As well as the evening meetings in Lewis’s college rooms, the group often assembled at lunchtimes in nearby pubs. The most regular of these was their gathering on Tuesdays at midday at The Eagle and Child, known to locals as “The Bird and Baby” or sometimes simply “The Bird”. There they met in a private room at the back, known for reasons lost to history as the “Rabbit Room”.
Although they never read their manuscripts aloud in the pub, the group had clearly become well known in the area. In his 1947 crime novel, Swan Song, Edmund Crisp has his hero, Professor Gervase Fen, sitting with others in the front parlour of the Eagle and Child. “There goes C. S. Lewis”, remarks Fen, “It must be Tuesday.”
Lewis in particular was known for his enjoyment of hearing work read aloud, as well as his astonishing memory of texts he had absorbed in this way. According to Tolkien, he was able to quote verbatim from novels or poetry he had heard decades earlier.
Next Page: Bonds of Friendship
Bonds of Friendship
The group had an influence on each other that went well beyond pointing out clumsy prose or an over-fondness for adverbs.
C.S. Lewis had been an atheist before meeting Owen Barfield, who was instrumental in converting him to Christianity. Lewis’s Narnia books, with their strong Christian allegories, were strongly influenced by Barfield, whom he called the “wisest and best of my unofficial teachers”. The first of the series, The Lion, the Witch and the Wardrobe was dedicated to Barfield’s adopted daughter Lucy, while he dedicated The Voyage of the Dawn Treader to Barfield’s son Geoffrey.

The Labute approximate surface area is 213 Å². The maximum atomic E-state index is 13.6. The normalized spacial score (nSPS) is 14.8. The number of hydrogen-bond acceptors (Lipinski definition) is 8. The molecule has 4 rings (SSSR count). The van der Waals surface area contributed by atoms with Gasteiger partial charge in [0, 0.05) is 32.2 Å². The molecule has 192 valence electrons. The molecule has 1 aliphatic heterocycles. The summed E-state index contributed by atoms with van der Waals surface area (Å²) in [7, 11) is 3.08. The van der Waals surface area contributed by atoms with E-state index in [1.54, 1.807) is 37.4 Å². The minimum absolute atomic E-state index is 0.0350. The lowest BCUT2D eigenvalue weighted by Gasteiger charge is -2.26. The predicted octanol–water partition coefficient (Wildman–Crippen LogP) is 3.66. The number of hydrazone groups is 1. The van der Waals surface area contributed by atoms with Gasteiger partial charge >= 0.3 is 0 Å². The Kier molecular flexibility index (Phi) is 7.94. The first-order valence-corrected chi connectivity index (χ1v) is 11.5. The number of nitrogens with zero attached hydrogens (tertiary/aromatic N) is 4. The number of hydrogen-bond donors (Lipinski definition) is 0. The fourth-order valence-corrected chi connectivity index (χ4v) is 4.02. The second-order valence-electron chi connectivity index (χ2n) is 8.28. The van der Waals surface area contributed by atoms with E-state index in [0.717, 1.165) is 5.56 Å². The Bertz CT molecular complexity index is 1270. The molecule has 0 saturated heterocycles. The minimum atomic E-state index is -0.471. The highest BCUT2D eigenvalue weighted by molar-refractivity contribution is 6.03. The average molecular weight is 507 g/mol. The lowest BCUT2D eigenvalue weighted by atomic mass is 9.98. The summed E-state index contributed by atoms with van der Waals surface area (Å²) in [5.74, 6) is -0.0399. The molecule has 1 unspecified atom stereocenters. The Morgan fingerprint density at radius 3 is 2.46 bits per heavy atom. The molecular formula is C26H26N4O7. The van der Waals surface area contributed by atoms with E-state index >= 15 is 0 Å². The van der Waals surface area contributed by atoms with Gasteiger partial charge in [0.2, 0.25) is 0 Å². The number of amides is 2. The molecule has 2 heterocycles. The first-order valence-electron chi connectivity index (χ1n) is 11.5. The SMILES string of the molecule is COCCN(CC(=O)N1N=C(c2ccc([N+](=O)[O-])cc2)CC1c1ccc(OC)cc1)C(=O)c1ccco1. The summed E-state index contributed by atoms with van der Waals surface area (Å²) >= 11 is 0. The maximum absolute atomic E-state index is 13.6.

Another of the Inklings, Adam Fox, had particular reason to be grateful for his membership of the group. He received the prestigious position of Professor at Poetry at Oxford largely as a result of the successful campaigning of Tolkien and Lewis.
For Tolkien himself, the club was inspiration for one of his novels. The Notion Club Papers, written during 1945 when he was also writing The Lord of the Rings, revolved around meetings of an arts discussion group based in Oxford. Even the name is a play on words of the original Inklings. Tolkien eventually abandoned the novel but it was published posthumously in the ninth volume of his history of Middle Earth, Sauron Defeated.
Next Page: The Final Years
The Final Years
After almost two decades, the formal meetings of the Inklings finally came to an end in October 1949 when interest in the readings petered out. Nevertheless, the group continued to meet at the Eagle and Child for drinks and conversation, and it was at one such meeting in June 1950 that C. S. Lewis distributed the proofs for The Lion, the Witch and the Wardrobe.
Today, visitors to St Giles’ Street in Oxford can still step inside the pub that saw so many meetings of literary greats. Although modernised in 1962, the Rabbit Room remains and houses mementos of the group. If you’re in the area, take a moment to visit the Lamb & Flag opposite, another of the Inklings’ regular haunts. Both pubs are now owned by Oxford University’s St John’s College and profits go to fund student scholarships.